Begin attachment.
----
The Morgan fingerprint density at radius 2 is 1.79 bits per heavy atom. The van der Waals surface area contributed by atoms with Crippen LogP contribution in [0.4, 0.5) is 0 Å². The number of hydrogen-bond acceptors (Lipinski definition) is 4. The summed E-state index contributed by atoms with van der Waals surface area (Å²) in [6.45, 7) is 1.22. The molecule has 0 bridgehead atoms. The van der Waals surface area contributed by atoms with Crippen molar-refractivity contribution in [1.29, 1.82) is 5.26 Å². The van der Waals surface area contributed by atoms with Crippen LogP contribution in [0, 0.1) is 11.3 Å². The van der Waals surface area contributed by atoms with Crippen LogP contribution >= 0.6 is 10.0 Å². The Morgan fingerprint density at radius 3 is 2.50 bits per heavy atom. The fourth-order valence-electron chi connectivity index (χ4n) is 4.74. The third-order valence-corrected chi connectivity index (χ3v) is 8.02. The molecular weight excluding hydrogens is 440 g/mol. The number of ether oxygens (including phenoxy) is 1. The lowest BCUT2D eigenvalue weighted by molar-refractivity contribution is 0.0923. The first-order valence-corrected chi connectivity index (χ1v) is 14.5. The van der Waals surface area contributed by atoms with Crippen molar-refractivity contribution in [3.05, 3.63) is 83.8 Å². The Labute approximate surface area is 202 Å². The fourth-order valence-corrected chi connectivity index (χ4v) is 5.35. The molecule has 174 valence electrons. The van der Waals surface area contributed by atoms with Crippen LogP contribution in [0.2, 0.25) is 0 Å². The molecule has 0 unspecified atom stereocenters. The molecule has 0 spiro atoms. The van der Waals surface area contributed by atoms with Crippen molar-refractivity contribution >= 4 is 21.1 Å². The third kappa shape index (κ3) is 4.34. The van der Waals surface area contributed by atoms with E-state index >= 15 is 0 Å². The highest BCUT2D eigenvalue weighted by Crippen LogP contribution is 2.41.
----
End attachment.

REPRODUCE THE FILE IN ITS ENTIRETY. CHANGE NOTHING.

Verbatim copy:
The Morgan fingerprint density at radius 2 is 1.79 bits per heavy atom. The van der Waals surface area contributed by atoms with Crippen LogP contribution in [0.4, 0.5) is 0 Å². The number of hydrogen-bond acceptors (Lipinski definition) is 4. The summed E-state index contributed by atoms with van der Waals surface area (Å²) in [6.45, 7) is 1.22. The molecule has 0 bridgehead atoms. The van der Waals surface area contributed by atoms with Crippen molar-refractivity contribution in [1.29, 1.82) is 5.26 Å². The van der Waals surface area contributed by atoms with Crippen LogP contribution in [0, 0.1) is 11.3 Å². The van der Waals surface area contributed by atoms with Crippen LogP contribution >= 0.6 is 10.0 Å². The Morgan fingerprint density at radius 3 is 2.50 bits per heavy atom. The fourth-order valence-electron chi connectivity index (χ4n) is 4.74. The third-order valence-corrected chi connectivity index (χ3v) is 8.02. The molecular weight excluding hydrogens is 440 g/mol. The number of ether oxygens (including phenoxy) is 1. The lowest BCUT2D eigenvalue weighted by molar-refractivity contribution is 0.0923. The first-order valence-corrected chi connectivity index (χ1v) is 14.5. The van der Waals surface area contributed by atoms with Crippen molar-refractivity contribution in [3.05, 3.63) is 83.8 Å². The Labute approximate surface area is 202 Å². The fourth-order valence-corrected chi connectivity index (χ4v) is 5.35. The molecule has 174 valence electrons. The van der Waals surface area contributed by atoms with Crippen LogP contribution in [0.2, 0.25) is 0 Å². The molecule has 0 unspecified atom stereocenters. The molecule has 0 spiro atoms. The van der Waals surface area contributed by atoms with Crippen molar-refractivity contribution >= 4 is 21.1 Å². The third kappa shape index (κ3) is 4.34. The van der Waals surface area contributed by atoms with E-state index >= 15 is 0 Å². The highest BCUT2D eigenvalue weighted by Crippen LogP contribution is 2.41.